Kenya's Chief Justice
More than two decades of writings particularly in the media revealed that Mutunga’s activism was inspired by a medley of nationalist thoughts. Among these are the anti-colonial fighter, Dedan Kimathi, Kenyan activist of Asian descent, Pio Gama Pinto, and the Guinea Bissau’s intellectual nationalist, Amilcar Cabral among others.
As a law lecturer in the 1970s and 1980s, his activism was identified with a small but determined group of radical academics among them Ngugi wa Thiong’o, Al-Amin Mazrui, Kamonji Wachira and Maina Wa Kinyatti identified with the Marxist/socialist ideologies in vogue at the time.
On 19 April 1972, members of this group formed the University Academic Staff Union (UASU). Mutunga became the General Secretary of the Union in 1979, months after Daniel arap Moi succeeded Jomo Kenyatta and embarked on tightening his grip on power. He immediately rallied other USU officials around a daring campaign for the reinstatement of Prof. Ngugi wa Thiongo to his former job of teaching English and Literature at the University of Nairobi. Ngugi, incarcerated by the Kenyatta government in December 1977, was released in December 1978 but never returned to his job.
As a result, Mutunga was arrested by the police an 10 June 1980, and a month later UASU was banned on 19 July 1980. However, Mutunga’s arrest threw to the public limelight alleged activities of a seemingly burgeoning Kenyan underground in the dark 1980s decade.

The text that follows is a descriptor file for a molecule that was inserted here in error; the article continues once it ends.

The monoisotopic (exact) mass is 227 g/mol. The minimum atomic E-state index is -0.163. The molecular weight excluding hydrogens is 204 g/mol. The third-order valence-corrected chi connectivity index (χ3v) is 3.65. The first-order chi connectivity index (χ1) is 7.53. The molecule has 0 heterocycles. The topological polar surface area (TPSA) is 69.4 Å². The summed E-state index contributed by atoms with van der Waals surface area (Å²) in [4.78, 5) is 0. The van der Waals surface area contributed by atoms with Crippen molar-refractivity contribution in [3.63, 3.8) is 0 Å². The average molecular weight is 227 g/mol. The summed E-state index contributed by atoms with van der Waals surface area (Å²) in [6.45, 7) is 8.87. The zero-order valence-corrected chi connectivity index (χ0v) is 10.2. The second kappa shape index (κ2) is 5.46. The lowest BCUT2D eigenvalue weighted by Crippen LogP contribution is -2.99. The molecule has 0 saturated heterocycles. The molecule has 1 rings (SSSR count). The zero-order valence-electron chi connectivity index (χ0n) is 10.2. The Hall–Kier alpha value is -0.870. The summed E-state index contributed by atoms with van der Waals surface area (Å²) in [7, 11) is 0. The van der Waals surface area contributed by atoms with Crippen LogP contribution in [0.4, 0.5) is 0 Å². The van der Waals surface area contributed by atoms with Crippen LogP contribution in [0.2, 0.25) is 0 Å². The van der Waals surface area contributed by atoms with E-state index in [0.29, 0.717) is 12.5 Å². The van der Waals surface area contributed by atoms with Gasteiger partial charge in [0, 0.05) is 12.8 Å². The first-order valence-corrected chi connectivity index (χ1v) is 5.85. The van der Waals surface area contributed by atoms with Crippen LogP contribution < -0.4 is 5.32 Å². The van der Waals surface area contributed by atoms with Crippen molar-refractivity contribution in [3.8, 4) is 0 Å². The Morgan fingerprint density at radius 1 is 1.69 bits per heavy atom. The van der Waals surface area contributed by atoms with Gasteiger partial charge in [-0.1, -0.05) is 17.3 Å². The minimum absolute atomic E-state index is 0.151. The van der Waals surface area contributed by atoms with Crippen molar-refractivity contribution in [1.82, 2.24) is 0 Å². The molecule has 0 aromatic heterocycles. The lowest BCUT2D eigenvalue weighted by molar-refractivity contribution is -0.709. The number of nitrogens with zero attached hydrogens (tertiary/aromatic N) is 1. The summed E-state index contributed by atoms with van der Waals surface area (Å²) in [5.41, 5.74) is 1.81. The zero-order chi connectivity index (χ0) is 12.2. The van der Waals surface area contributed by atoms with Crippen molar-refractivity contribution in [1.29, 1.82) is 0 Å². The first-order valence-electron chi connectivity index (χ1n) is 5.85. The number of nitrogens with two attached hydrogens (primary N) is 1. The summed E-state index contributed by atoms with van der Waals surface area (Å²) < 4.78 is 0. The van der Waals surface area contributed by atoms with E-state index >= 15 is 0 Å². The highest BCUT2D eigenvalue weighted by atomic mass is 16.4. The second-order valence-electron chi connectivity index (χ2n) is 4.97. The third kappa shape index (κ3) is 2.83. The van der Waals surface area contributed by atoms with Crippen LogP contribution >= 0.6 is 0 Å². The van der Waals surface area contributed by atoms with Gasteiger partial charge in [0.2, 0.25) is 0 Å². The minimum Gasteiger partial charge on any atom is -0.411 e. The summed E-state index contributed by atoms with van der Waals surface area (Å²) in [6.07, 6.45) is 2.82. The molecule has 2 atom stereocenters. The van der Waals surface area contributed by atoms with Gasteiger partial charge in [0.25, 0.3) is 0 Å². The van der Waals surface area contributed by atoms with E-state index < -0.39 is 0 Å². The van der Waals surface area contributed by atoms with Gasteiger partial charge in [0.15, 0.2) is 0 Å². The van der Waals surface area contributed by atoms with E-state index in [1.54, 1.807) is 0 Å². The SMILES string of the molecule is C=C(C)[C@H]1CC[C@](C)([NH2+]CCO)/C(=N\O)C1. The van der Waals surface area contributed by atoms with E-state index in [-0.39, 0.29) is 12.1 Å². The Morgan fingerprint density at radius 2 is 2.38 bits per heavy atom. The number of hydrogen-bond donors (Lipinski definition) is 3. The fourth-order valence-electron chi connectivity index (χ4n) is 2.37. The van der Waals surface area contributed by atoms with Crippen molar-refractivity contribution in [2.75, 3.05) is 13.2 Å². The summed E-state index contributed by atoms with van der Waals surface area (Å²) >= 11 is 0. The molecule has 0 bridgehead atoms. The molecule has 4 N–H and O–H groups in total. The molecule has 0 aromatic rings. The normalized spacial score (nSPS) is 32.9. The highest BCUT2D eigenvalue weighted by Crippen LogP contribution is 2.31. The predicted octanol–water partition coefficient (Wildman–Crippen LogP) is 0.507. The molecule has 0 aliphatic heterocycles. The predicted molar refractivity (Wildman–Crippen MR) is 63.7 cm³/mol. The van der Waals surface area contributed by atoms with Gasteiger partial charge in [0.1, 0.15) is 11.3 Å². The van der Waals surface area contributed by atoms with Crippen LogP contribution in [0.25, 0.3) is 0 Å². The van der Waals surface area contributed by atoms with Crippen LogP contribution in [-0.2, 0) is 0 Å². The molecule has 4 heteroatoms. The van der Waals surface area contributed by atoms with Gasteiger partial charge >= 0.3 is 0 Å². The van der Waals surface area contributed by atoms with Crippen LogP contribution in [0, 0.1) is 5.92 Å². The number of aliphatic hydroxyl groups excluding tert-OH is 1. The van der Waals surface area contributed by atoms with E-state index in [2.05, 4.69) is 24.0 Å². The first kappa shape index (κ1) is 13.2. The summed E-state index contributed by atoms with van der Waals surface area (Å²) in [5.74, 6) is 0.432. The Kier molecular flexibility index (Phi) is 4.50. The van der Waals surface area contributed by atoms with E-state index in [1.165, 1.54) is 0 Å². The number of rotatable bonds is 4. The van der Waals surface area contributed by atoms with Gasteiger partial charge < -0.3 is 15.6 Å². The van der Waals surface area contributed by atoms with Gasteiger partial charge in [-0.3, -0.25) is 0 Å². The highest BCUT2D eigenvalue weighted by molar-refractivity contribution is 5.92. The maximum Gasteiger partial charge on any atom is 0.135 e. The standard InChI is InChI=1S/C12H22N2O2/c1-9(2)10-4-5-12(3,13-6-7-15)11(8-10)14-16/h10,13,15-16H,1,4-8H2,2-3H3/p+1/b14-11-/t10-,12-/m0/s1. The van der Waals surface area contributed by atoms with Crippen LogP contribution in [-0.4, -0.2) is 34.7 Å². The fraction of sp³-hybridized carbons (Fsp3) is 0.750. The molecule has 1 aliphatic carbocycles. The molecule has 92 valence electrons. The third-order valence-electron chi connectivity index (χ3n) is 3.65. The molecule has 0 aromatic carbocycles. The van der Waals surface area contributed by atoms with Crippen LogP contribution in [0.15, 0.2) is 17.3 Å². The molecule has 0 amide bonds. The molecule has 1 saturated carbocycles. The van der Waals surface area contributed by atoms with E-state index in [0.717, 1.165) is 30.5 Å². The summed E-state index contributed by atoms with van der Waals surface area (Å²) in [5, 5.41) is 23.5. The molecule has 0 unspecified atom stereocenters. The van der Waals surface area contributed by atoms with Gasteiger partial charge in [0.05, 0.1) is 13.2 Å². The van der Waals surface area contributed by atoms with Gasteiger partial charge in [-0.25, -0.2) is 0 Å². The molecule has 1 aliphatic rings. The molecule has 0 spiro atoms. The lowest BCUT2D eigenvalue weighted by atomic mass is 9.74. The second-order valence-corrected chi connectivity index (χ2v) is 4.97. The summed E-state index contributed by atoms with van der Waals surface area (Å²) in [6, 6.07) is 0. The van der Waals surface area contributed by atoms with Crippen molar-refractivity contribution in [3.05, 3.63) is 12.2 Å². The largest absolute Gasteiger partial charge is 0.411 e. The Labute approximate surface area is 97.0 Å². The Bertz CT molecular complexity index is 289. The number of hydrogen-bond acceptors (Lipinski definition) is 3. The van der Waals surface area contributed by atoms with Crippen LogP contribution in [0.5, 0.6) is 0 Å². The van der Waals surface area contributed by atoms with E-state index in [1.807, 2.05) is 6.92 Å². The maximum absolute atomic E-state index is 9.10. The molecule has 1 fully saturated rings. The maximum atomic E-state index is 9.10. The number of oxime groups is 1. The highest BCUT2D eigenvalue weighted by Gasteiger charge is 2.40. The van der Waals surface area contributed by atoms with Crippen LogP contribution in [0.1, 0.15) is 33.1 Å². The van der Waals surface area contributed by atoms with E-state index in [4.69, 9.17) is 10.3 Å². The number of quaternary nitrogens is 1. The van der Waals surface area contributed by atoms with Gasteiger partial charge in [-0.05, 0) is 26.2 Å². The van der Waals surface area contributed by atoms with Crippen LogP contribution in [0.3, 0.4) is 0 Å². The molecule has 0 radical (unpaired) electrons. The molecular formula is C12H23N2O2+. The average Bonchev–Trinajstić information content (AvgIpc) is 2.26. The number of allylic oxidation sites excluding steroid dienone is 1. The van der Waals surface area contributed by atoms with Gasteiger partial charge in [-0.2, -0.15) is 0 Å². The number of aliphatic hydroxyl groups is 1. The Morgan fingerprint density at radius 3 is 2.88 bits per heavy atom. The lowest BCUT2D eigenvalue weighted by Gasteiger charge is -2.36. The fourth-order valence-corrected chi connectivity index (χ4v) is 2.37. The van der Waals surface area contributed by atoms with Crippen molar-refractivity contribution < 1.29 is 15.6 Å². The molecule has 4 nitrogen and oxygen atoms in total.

He was accused of being a member of the underground insurgent group known as the December Twelve Movement, and participating in the production of the Movement’s publication, Pambana. The police alleged they had found stamps used for mailing Pambana after searching his house.
On 12 June 1982, he was charged in court before before the late senior Magistrate, Mr. P.N. Tank. He was accused of being in possession of a ‘seditious’ leaflet bearing the headings: “J.M. Solidarity Day”; Don’t Be Fooled: Reject these Nyayos.” On 29 July 1982, he was detained, just three days before the 1 August 1982 abortive coup by the Air Force. He was also dismissed from his University job.
Dr. Willy Munyoki Mutunga (born, 16 June 1947 in Kitui District, Eastern Kenya) is a Kenyan lawyer, intellectual and pro-reform activist. On 13 May 2011, he was nominated by the Judicial Service Commission (JSC) as the sole candidate for the position of Kenya’s Chief Justice that became vacant following the exit of Justice Evans Gicheru. President Mwai Kibaki, after consultations with Prime Minister Raila Odinga, passed on his name to the National Assembly for vetting and confirmation in line with the country’s new constitution. Mutunga’s nomination drew a searchlight on his hitherto little-known private life, pioneering an American-style scrutiny of the private records of those seeking high public offices.